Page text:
you get involved with a project by getting their source code. if you install via compiling the source you are all set, otherwise you probly have to find their home page. you then start reading the readme, and any other text files of that sort in the source code top directory, these will often explain things you may need to know at a latter point. then start looking at the source itself. at this point it might help if you know the developers, and expect this to take a significant amount of time. a project of any size will most likely not have a self-evident flow when you first look at it, the feel of the source will only come to you with time and expirience with it.
cvs helps alot. its a VERY powerful tool, and ment far more for developers than for people submitting patches, but the basic options are something you will be using. you'll need the commands cvs login cvs checkout cvs update and cvs diff
you can use cvs -H <command> ie cvs -H diff to get options on using a specific command. you will also either have to use the -d flag BEFORE the command or set the CVSROOT environment variable ie cvs -d :pserver:cvs.gaim.sf.net:/cvsroot/gaim checkout gaim will get you the copy of the gaim source code if you have previously run cvs login with the same -d flag contents.
the advantage to cvs for you, is that you are then working with the same code the developers are working with, instead of a body of code that is older, has some bugs fixed, some bugs introduced, some features removed, some features introuduced, so on. working with the same source code gives you a better chance of having your patch accepted.
you'll use the cvs diff command or the patch command to generate a patch. a patch is a list of differences between 2 versions of the same file(s). the patch command is also used to apply a patch. when you submit a patch, be it for a bug fix or a new feature, the developer(s) will read your patch to attempt to identify if its the correct fix/correct way to implement a new feature. keep in mind that some projects have style guidelines, for instance gaim does not allow gtk in some parts of the code. also keep in mind that while a given piece of code might fix your problem, it might introduce a problem for users in difference circumstances, so developers are at times very careful accepting patches, especially before they have a chance to get to know you and evaluate the quality of your work for themseleves. if two people submit the same patch, any number of things can happen, the developer might like the way one of you fixed the issue mroe than the other, or [s]he might simple use which ever was looked at first.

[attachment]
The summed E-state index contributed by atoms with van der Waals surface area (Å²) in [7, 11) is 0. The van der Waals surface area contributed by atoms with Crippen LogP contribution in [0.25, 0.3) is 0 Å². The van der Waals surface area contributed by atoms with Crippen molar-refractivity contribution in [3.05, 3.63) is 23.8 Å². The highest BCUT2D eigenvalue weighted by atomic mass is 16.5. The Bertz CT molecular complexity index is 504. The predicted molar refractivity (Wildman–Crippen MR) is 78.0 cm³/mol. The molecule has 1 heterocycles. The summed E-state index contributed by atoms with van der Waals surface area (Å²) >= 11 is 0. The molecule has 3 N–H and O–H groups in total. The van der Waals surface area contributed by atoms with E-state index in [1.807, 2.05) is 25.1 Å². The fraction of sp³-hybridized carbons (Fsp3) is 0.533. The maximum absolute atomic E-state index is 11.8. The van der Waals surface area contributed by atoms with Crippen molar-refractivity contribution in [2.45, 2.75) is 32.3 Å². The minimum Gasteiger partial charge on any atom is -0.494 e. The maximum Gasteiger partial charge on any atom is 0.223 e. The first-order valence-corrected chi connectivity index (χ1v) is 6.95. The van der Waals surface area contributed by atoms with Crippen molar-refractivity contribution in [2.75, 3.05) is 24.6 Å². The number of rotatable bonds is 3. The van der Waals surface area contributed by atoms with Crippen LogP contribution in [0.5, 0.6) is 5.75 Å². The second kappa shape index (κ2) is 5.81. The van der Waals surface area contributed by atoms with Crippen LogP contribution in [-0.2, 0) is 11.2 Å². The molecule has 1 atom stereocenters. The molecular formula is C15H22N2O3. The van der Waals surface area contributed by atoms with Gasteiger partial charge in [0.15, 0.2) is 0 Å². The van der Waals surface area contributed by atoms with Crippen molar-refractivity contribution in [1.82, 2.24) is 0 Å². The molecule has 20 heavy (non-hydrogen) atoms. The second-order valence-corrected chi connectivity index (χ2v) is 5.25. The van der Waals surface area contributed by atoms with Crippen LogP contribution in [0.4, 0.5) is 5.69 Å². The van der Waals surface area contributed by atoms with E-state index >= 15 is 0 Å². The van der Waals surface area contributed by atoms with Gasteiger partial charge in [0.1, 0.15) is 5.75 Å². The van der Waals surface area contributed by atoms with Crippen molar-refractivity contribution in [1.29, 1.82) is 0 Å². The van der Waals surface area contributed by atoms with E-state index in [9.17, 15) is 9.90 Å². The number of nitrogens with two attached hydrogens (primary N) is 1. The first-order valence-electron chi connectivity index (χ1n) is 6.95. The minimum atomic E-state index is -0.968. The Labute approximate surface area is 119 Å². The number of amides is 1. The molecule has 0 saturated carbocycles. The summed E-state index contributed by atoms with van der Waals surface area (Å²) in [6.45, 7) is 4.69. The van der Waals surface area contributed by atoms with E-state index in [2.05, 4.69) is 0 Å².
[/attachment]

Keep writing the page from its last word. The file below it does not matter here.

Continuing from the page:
sometimes developers are able to get to your patch, evaluate it, and give you some feedback within a short period of time (a week or two), but that's the ideal. in real life, developers are working in their free time, are often over-worked and for good reasons or bad ones, feel under-appreciated. as a result, looking at patches sometimes gets delayed, so be patient with your developer.